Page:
Australian self-made multi-millionaire real estate agent and author, John McGrath, says he never bothers with detailed plans. In fact he specifically writes that “a business plan’s success is inversely proportional to its length”. The reasons he gives for this are that people have a natural resistance to reading wordy documents therefore long plans tend to wind up stuffed away somewhere, never getting reviewed or acted on.
He recommends one page plans with bullet points to make it easy to scroll through. It should be able to fit onto one PowerPoint slide.
I would also add that in my opinion while spending days or weeks constructing a long detailed plan you are wasting time “thinking” instead of “doing”.
5. Over-Planning Indicates a Lack of Trust in the Source to Provide.
Ok – I admit – this is pretty hippy.
And I just don’t think that this sort of thinking applies to people living in Third World countries, but it does apply for the First World. The fact is, if you are working class or higher, you are, in fact, comparatively rich. And if you are sensible, and don’t make yourself miserable by focusing on the gap between what you want and what you actually have, you should be able to relax and be grateful for the blessings in your life, even as you work for tomorrow’s bread.
If, however, you just spend all your time being scared about not having enough, and therefore over-planning to try and control life’s outcomes, then you are sending out the wrong vibrational message.
And hey – maybe that Law of Attraction phooey works or maybe it doesn’t, but even at a pragmatic level, others will smell your fear and run a mile (taking the opportunities they may have sent your way with them).
6. Your Plan May Be Limiting Your Success
Your detailed plan is a product of your imagination, and while you may think you’re a pretty creative cat, you may be limiting your options to what you can imagine while writing it.
For example: You are a software developer running your own start-up. You write a spiffy, detailed plan that involves marketing your products through different online channels. Things are going well; you’re busy and making okay money but not exactly setting the world on fire.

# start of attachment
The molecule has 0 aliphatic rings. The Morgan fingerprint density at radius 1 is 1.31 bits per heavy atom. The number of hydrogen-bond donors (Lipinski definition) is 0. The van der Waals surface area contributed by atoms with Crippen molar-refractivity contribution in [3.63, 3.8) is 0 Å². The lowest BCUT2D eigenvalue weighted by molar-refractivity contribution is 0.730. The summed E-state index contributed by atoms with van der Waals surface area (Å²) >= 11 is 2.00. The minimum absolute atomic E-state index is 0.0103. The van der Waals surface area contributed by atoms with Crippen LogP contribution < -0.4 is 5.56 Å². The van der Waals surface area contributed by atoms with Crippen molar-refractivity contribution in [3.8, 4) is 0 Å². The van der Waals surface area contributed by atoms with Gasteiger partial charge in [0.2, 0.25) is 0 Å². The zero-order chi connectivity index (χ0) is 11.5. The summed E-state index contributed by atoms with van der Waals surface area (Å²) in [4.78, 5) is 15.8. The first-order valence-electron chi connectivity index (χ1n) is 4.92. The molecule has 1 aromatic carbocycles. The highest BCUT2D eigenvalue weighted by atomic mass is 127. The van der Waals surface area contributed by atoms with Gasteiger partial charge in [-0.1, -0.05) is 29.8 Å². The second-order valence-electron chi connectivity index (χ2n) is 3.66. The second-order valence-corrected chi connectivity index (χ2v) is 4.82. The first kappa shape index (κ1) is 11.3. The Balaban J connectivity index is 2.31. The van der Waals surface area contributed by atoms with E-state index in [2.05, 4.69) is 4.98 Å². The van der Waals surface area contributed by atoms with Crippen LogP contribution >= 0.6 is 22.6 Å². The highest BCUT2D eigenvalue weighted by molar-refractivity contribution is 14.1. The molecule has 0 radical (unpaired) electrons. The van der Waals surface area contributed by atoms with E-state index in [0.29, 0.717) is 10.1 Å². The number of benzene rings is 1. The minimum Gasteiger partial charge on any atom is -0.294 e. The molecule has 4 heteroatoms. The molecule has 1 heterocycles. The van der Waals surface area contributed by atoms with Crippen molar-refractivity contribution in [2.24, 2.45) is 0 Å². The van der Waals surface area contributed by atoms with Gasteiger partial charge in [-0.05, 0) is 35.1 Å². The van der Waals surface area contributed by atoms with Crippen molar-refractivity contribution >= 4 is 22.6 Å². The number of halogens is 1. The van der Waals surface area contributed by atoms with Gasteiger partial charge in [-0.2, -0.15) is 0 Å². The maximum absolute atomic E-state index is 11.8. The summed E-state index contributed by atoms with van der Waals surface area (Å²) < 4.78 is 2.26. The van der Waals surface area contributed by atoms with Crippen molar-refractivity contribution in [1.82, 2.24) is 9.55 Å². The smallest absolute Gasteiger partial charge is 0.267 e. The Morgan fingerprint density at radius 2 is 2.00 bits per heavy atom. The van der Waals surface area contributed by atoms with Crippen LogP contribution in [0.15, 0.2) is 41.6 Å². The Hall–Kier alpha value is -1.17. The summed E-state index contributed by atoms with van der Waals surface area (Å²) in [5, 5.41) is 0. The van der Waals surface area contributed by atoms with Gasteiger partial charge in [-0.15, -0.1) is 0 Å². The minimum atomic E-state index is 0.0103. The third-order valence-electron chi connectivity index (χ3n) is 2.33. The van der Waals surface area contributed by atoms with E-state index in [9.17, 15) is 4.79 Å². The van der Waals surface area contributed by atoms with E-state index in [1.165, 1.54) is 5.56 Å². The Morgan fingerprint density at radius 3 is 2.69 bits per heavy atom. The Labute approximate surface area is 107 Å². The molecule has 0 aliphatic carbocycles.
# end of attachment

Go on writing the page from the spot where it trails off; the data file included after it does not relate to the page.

One night you’re at a bar and a friend introduces you to a woman who is interested in your business. She asks you to come along and give a talk about how you market yourself online at a local small business meet-up. You mentally check the plan – nope, no mention of public speaking there, and plenty of online marketing to do – so you politely refuse. Stick to the plan, you tell yourself. Meanwhile, who’s to say that your product, surreptitiously mentioned in your talk, wouldn’t have appealed to a number of the business people present, should you have been so crazy as to give spontaneity a go?
7. Planning Actually Achieves Nothing
Nobody ever wrote a business plan that didn’t make a huge profit, but plenty of businesses crash and burn. Why? Because it’s not the detailed plan that makes things happen – it’s you. It’s your actions, your hard work, your focus, your persistence.
The Taoist school of thought recommends that you abandon planning altogether and instead “flow like water”. Although that sounds pretty goofy, if you stop and think about the qualities of water, it makes sense. Water is flexible, passive, and it flows around the rocks rather than trying to push through them – yet it always reaches its goal – the ocean. I personally take this approach. It has worked wonders for me and I believe this counter-intuitive strategy will give you great results also. If you allow yourself to open up to the mystery of life, then your future will be a grand adventure – and the best way to do this is to click on that detailed plan and drag it into the trash.
For those not game for a complete no-plan approach then some less “out-there” advice is to keep your plan simple, brief and focused on a specific result. That way you can be flexible and responsive along the way, whilst always keeping your eyes on the prize and your ship heading in the right direction.
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Seamus Anthony is a musician, writer and entrepreneur who lives in the beautiful Dandenong Ranges, near Melbourne, Australia. You can check out more of his personal development writing at http://rebelzen.com
Image by Nestor Galina.